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Injury to Marin boy sparks latest debate on metal bats

Mar 23, 2010, 12:00 PM EDT

My objection to metal bats is that I hate how they sound, both when players hit the ball and when local hooligans batter my car. But as it turns out, there have been recent renewed efforts to get rid of them for safety reasons, and I can’t say I disagree. On Sunday, Gunnar Sandberg, a 16-year-old from Kentfield (CA) on the Marin Catholic High School baseball team, was clinging to life in a coma after being hit in the temple by a batted ball in a practice game on March 11. In tribute to Sandberg, his team switched to wooden bats, and the case has prompted a debate throughout the league on the safety of metal bats.

From the San Francisco Chronicle:

The school’s baseball team switched from metal bats to wooden bats as a safety measure in Gunnar’s honor after the March 11 practice game against De La Salle when a batter slammed a line drive into Gunnar’s left temple. Gunnar, who usually plays second base, was on a temporary stint at pitcher when he was struck.

Players tend to hit harder with metal bats, which are lighter, and some coaches and parents argue that they’ve led to an increase in injuries. North Dakota and New York City have banned metal bats in youth baseball.

In 2008, a New Jersey couple whose son was struck in the chest by a line drive sued the maker of a metal baseball bat used in the game. In 2009, a Montana jury awarded $850,000 to the family of Brandon Patch, who was killed in 2003 after being hit in the head by a ball hit by a metal bat in an American Legion game. The jury found that the makers of Louisville Slugger baseball bats failed to adequately warn about the dangers the product can pose. And this past November, a measure by Chicago city alderman Bob Fioretti to ban metal bats in all Chicago youth sports leagues was voted down by the city council.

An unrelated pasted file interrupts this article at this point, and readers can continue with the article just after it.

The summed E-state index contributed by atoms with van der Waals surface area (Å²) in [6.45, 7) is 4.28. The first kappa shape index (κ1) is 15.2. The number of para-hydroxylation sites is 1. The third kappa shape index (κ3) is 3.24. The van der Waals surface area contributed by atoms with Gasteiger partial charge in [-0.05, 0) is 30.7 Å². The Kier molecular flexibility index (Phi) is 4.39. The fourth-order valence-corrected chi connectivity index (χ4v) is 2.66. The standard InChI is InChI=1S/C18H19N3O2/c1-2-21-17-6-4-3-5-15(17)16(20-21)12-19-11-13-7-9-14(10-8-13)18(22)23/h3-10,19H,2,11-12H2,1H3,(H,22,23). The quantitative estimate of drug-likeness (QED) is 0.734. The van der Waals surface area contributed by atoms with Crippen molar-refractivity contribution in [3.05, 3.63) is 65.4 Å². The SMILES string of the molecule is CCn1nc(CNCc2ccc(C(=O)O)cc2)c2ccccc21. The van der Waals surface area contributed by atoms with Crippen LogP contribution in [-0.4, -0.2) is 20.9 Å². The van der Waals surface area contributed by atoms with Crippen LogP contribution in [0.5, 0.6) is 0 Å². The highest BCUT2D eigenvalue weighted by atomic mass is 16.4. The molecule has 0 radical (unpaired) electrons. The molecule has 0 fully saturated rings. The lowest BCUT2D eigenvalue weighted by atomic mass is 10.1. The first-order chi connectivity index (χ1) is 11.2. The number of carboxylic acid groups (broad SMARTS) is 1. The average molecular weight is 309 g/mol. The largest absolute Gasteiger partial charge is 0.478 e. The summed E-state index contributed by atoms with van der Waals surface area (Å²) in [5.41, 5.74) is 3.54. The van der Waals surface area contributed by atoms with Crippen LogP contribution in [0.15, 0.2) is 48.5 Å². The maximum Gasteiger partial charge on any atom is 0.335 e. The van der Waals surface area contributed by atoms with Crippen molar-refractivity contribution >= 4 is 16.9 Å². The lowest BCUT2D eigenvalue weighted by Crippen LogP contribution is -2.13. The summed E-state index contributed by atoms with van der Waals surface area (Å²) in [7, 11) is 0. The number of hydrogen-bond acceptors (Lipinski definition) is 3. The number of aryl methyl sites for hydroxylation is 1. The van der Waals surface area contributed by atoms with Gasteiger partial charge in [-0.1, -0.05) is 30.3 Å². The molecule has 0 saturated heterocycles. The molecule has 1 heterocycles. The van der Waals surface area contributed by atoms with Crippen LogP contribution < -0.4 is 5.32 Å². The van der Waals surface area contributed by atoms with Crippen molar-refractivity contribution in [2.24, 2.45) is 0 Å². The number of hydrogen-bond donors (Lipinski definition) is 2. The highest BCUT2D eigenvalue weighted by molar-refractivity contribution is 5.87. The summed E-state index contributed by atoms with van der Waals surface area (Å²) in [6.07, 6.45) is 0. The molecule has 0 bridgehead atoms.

The biggest objection to banning metal bats? Expense. Many leagues say it would cost too much to replace broken wooden bats. But we got along for more than 40 years with kids just using wooden bats, didn’t we? Although many will say that there is no proof that metal bats are more dangerous than wooden ones, tests have proven that a ball hit with a metal bat go an average of 4 mph faster. In terms of reaction time for a pitcher, that’s huge. Ask the parents above, just how much is a human life worth?
Marin boy’s injury puts focus on metal bats [San Francisco Chronicle]
Parents to Sue Maker of Metal Baseball Bats Over Son’s Injury [Fox News]

  1. Umpire - Mar 23, 2010 at 11:17 PM

    I’ve been an amature umpire for 38 years, working everything from Little League to College and I’m a father. My heart goes out to all the families who’ve lost a son to a baseball injury. I can’t begin to think I have any idea what that must be like. But, in the heat of this wood vs. metal debate we must stop and think how many thousands, maybe millioins, of balls are hit every season at every lever of baseball, from T-Ball to the Major Leagues. We never hear about those hit balls because nothing tragic happens. It’s the one in ten million that we hear about. Sports are dangerous and tragic things happen in the blink of an eye, no matter how many precautions we take. It’s the nature of all sports. I agree we want to protect our children 100% of the time, but the truth is we can’t no matter if it’s a metal or a wood bat.

  2. JBall - Mar 25, 2010 at 10:53 AM

    I totally agree with you DSmith. We as parents take on the responsibility of putting our children in that inherent risk when we allow and encourage them to play sports. All sports have that risk, whether it is baseball, football, soccer, lacrosse etc. Take responsibility for that and don’t try to blame it on any particular item. While it is tragic and my prayers are with these families the leagues should take further safety precautions. As another post stated, have the pitcher wear a helmet and face mask. The majors began requiring base coaches to wear helmets after this same tragedy happened to a minor league base coach. Why would we not do the same for our children. And this is coming from a mother of a very athletic son.

  3. JCampbell - Mar 27, 2010 at 2:05 PM

    Check this out – this guy in my town just invented a great wood bat solution – it has been tested by the Baseball Research Center at U Mass and apparently is the strongest wood bat out there:

  4. keep reading please - Jul 14, 2010 at 10:32 PM

    If you really are serious about this, read this article. Absolutely mind blowing and amazing. NCAA had the numbers and a chance to end this but didn’t. Didn’t want to upset Easton. Here’s the article though.